In 2013, a University of Colorado professor of quantum engineering organized a project with his class, based on precognition. “I’m going to show you a picture this time tomorrow, and I want you to describe what you will see at that time.”
The picture was chosen by chance from two possible pictures, and, as frequently happens with such experiments, the students’ descriptions fit better with the picture that they were actually to be shown than the one they would never be shown (even though at the time they were describing the picture, they had not yet seen it).
Prof. Moddel added a variation: He decided in advance that if the stock market goes up tomorrow, he will show the student Picture A, and if the stock market goes down, Picture B.
Result: The students correctly predicted the picture 7 out of 7 times, and Prof Moddel’s investment in DJIA futures made $4,000.
write-up in the Journal of Scientific Exploration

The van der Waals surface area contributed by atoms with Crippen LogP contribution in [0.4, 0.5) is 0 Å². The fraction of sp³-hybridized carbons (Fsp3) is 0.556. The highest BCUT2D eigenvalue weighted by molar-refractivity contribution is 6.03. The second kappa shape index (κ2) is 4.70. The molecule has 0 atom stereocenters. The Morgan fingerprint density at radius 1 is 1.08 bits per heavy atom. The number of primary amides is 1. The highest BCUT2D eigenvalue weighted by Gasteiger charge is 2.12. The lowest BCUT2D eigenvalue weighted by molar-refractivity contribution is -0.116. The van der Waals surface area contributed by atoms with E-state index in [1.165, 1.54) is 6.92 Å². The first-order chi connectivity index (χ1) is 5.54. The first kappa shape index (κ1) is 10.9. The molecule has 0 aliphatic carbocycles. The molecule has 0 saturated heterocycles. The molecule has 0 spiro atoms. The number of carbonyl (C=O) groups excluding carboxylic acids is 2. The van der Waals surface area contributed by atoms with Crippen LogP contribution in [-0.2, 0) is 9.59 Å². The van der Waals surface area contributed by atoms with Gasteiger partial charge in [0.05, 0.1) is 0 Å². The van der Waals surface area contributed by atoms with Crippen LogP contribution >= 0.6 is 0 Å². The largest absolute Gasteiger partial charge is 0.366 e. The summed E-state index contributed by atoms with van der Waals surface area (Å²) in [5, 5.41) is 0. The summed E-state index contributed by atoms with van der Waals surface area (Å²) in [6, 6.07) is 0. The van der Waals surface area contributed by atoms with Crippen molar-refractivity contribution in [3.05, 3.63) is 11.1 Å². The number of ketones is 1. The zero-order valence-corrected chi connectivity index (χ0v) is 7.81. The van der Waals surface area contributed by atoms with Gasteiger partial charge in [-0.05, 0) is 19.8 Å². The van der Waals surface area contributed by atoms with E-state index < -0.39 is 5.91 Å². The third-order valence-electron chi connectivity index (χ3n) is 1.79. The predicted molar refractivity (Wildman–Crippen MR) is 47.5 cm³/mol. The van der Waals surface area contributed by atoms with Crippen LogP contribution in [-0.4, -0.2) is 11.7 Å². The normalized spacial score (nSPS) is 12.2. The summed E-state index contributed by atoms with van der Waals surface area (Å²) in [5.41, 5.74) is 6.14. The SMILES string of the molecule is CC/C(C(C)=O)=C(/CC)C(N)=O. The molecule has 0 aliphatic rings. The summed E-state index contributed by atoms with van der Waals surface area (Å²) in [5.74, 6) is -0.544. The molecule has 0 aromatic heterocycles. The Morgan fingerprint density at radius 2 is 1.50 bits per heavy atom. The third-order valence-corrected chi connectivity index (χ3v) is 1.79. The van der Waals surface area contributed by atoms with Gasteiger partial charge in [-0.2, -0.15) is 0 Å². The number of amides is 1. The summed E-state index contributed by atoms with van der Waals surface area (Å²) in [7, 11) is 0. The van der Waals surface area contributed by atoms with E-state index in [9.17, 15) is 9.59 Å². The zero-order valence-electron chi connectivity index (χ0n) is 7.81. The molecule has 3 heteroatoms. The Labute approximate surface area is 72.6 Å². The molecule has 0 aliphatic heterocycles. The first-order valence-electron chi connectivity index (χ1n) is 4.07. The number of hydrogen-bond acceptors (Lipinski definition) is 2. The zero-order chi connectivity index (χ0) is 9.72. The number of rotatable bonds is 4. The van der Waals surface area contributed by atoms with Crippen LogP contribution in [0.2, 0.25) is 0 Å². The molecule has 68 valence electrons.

Comment: I believe such things happen far more often than chance would predict (in this case, 1 time in 128). But I also think they are less consistent than the “7 for 7” would indicate, otherwise the research field of parapsychology would not remain underfunded, as it chronically is .
As the article describes the investment, they would have made $28,000 instead of $4000 if they had invested just as they had planned to do, but they mistimed their 7th and last trade, and suffered a large loss.
If you believe it possible that people can sense in advance what picture they will see tomorrow, you probably also think it possible that human events are arranged so as to warn people away from life paths that are venal and unrewarding.
Even if precognition lacks sufficient consistency to support a hedge fund, the phenomenon is consistent enough to justify a rethinking of the foundation of Western science. — JJM